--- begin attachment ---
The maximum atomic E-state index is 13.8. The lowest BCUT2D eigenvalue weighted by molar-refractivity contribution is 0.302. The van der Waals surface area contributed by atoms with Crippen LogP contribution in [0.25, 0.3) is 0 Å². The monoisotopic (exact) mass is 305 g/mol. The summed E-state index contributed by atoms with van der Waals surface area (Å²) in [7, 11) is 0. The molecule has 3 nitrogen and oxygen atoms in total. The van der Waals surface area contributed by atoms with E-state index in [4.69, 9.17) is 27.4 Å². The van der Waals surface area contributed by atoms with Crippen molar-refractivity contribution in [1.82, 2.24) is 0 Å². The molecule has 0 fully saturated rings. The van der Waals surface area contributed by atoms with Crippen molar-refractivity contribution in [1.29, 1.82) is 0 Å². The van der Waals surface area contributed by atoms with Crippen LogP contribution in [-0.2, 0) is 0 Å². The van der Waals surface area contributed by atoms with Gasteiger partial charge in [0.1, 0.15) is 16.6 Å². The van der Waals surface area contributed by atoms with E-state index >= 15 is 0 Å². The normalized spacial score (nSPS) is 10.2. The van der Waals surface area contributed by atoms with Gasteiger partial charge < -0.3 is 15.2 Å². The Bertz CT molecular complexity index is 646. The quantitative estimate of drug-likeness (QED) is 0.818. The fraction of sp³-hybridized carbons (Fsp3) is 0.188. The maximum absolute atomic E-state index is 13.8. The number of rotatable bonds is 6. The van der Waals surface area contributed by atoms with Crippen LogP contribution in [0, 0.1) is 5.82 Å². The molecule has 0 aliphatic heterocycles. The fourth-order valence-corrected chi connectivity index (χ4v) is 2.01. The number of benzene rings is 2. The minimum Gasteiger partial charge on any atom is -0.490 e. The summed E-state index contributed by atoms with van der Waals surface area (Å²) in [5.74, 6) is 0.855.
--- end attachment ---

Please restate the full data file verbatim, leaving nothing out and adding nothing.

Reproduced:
The maximum atomic E-state index is 13.8. The lowest BCUT2D eigenvalue weighted by molar-refractivity contribution is 0.302. The van der Waals surface area contributed by atoms with Crippen LogP contribution in [0.25, 0.3) is 0 Å². The monoisotopic (exact) mass is 305 g/mol. The summed E-state index contributed by atoms with van der Waals surface area (Å²) in [7, 11) is 0. The molecule has 3 nitrogen and oxygen atoms in total. The van der Waals surface area contributed by atoms with E-state index in [4.69, 9.17) is 27.4 Å². The van der Waals surface area contributed by atoms with Crippen molar-refractivity contribution in [1.82, 2.24) is 0 Å². The molecule has 0 fully saturated rings. The van der Waals surface area contributed by atoms with Crippen molar-refractivity contribution in [1.29, 1.82) is 0 Å². The van der Waals surface area contributed by atoms with Crippen LogP contribution in [-0.2, 0) is 0 Å². The van der Waals surface area contributed by atoms with Gasteiger partial charge in [0.1, 0.15) is 16.6 Å². The van der Waals surface area contributed by atoms with E-state index >= 15 is 0 Å². The normalized spacial score (nSPS) is 10.2. The van der Waals surface area contributed by atoms with Gasteiger partial charge < -0.3 is 15.2 Å². The Bertz CT molecular complexity index is 646. The quantitative estimate of drug-likeness (QED) is 0.818. The fraction of sp³-hybridized carbons (Fsp3) is 0.188. The maximum absolute atomic E-state index is 13.8. The number of rotatable bonds is 6. The van der Waals surface area contributed by atoms with Crippen LogP contribution in [0, 0.1) is 5.82 Å². The molecule has 0 aliphatic heterocycles. The fourth-order valence-corrected chi connectivity index (χ4v) is 2.01. The number of benzene rings is 2. The minimum Gasteiger partial charge on any atom is -0.490 e. The summed E-state index contributed by atoms with van der Waals surface area (Å²) in [5.74, 6) is 0.855.